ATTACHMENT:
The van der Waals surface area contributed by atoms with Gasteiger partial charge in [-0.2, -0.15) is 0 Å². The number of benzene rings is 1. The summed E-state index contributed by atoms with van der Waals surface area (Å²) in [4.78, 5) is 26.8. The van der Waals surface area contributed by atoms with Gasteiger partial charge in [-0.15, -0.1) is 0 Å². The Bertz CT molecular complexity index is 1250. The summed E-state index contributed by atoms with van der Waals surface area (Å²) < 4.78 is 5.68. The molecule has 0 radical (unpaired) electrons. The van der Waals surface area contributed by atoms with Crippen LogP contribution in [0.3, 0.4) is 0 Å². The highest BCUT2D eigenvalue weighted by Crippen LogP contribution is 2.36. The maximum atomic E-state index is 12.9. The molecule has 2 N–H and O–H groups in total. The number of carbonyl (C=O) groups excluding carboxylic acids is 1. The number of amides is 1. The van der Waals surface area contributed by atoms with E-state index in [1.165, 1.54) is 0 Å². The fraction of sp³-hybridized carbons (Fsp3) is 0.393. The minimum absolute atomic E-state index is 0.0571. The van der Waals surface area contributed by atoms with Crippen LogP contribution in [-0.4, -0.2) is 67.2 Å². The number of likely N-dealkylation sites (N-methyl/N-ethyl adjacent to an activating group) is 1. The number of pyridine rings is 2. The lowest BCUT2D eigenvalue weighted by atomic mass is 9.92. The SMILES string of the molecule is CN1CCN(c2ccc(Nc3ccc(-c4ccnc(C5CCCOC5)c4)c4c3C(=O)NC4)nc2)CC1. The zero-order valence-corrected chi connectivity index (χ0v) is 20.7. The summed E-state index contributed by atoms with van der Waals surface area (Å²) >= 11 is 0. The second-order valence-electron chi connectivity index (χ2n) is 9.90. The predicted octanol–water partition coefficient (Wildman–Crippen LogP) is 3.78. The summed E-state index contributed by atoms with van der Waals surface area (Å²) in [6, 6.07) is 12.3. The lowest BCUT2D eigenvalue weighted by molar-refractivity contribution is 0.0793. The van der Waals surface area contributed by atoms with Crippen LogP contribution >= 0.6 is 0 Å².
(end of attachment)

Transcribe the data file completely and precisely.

The van der Waals surface area contributed by atoms with Gasteiger partial charge in [-0.2, -0.15) is 0 Å². The number of benzene rings is 1. The summed E-state index contributed by atoms with van der Waals surface area (Å²) in [4.78, 5) is 26.8. The van der Waals surface area contributed by atoms with Gasteiger partial charge in [-0.15, -0.1) is 0 Å². The Bertz CT molecular complexity index is 1250. The summed E-state index contributed by atoms with van der Waals surface area (Å²) < 4.78 is 5.68. The molecule has 0 radical (unpaired) electrons. The van der Waals surface area contributed by atoms with Crippen LogP contribution in [0.3, 0.4) is 0 Å². The highest BCUT2D eigenvalue weighted by Crippen LogP contribution is 2.36. The maximum atomic E-state index is 12.9. The molecule has 2 N–H and O–H groups in total. The number of carbonyl (C=O) groups excluding carboxylic acids is 1. The number of amides is 1. The van der Waals surface area contributed by atoms with E-state index in [1.165, 1.54) is 0 Å². The fraction of sp³-hybridized carbons (Fsp3) is 0.393. The minimum absolute atomic E-state index is 0.0571. The van der Waals surface area contributed by atoms with Crippen LogP contribution in [-0.4, -0.2) is 67.2 Å². The number of likely N-dealkylation sites (N-methyl/N-ethyl adjacent to an activating group) is 1. The number of pyridine rings is 2. The lowest BCUT2D eigenvalue weighted by atomic mass is 9.92. The SMILES string of the molecule is CN1CCN(c2ccc(Nc3ccc(-c4ccnc(C5CCCOC5)c4)c4c3C(=O)NC4)nc2)CC1. The zero-order valence-corrected chi connectivity index (χ0v) is 20.7. The summed E-state index contributed by atoms with van der Waals surface area (Å²) >= 11 is 0. The second-order valence-electron chi connectivity index (χ2n) is 9.90. The predicted octanol–water partition coefficient (Wildman–Crippen LogP) is 3.78. The summed E-state index contributed by atoms with van der Waals surface area (Å²) in [6, 6.07) is 12.3. The lowest BCUT2D eigenvalue weighted by molar-refractivity contribution is 0.0793. The van der Waals surface area contributed by atoms with Crippen LogP contribution >= 0.6 is 0 Å².